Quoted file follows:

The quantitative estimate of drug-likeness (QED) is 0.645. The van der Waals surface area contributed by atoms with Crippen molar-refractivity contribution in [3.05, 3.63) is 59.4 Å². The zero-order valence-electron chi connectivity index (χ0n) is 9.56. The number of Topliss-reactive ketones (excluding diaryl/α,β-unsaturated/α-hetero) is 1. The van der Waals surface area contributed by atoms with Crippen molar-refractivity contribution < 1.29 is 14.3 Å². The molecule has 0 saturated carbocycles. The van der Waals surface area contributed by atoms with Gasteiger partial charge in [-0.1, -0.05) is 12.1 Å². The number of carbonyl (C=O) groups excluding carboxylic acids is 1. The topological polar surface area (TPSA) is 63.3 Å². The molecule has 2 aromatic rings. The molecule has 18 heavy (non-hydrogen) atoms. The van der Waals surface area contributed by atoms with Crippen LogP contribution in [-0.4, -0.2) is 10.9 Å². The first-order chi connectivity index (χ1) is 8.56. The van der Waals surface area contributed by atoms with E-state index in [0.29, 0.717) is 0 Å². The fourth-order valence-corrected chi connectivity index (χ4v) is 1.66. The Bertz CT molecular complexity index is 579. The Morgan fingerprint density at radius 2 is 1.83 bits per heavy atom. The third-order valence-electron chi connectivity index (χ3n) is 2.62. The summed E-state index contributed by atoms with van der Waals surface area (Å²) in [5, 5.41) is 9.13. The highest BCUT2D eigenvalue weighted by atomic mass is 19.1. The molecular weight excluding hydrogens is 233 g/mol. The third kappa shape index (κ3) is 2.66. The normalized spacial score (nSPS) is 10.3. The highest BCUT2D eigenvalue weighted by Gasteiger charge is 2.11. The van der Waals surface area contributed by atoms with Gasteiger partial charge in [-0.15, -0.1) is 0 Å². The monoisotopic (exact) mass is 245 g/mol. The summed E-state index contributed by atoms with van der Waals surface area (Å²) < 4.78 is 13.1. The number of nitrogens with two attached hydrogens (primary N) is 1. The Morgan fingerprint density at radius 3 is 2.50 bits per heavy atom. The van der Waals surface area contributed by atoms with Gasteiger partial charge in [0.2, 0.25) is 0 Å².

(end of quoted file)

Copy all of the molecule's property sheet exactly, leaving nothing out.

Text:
The quantitative estimate of drug-likeness (QED) is 0.645. The van der Waals surface area contributed by atoms with Crippen molar-refractivity contribution in [3.05, 3.63) is 59.4 Å². The zero-order valence-electron chi connectivity index (χ0n) is 9.56. The number of Topliss-reactive ketones (excluding diaryl/α,β-unsaturated/α-hetero) is 1. The van der Waals surface area contributed by atoms with Crippen molar-refractivity contribution < 1.29 is 14.3 Å². The molecule has 0 saturated carbocycles. The van der Waals surface area contributed by atoms with Gasteiger partial charge in [-0.1, -0.05) is 12.1 Å². The number of carbonyl (C=O) groups excluding carboxylic acids is 1. The topological polar surface area (TPSA) is 63.3 Å². The molecule has 2 aromatic rings. The molecule has 18 heavy (non-hydrogen) atoms. The van der Waals surface area contributed by atoms with Crippen LogP contribution in [-0.4, -0.2) is 10.9 Å². The first-order chi connectivity index (χ1) is 8.56. The van der Waals surface area contributed by atoms with E-state index in [0.29, 0.717) is 0 Å². The fourth-order valence-corrected chi connectivity index (χ4v) is 1.66. The Bertz CT molecular complexity index is 579. The Morgan fingerprint density at radius 2 is 1.83 bits per heavy atom. The third-order valence-electron chi connectivity index (χ3n) is 2.62. The summed E-state index contributed by atoms with van der Waals surface area (Å²) in [5, 5.41) is 9.13. The highest BCUT2D eigenvalue weighted by atomic mass is 19.1. The molecular weight excluding hydrogens is 233 g/mol. The third kappa shape index (κ3) is 2.66. The normalized spacial score (nSPS) is 10.3. The highest BCUT2D eigenvalue weighted by Gasteiger charge is 2.11. The van der Waals surface area contributed by atoms with Gasteiger partial charge in [-0.15, -0.1) is 0 Å². The monoisotopic (exact) mass is 245 g/mol. The summed E-state index contributed by atoms with van der Waals surface area (Å²) < 4.78 is 13.1. The number of nitrogens with two attached hydrogens (primary N) is 1. The Morgan fingerprint density at radius 3 is 2.50 bits per heavy atom. The van der Waals surface area contributed by atoms with Gasteiger partial charge in [0.2, 0.25) is 0 Å².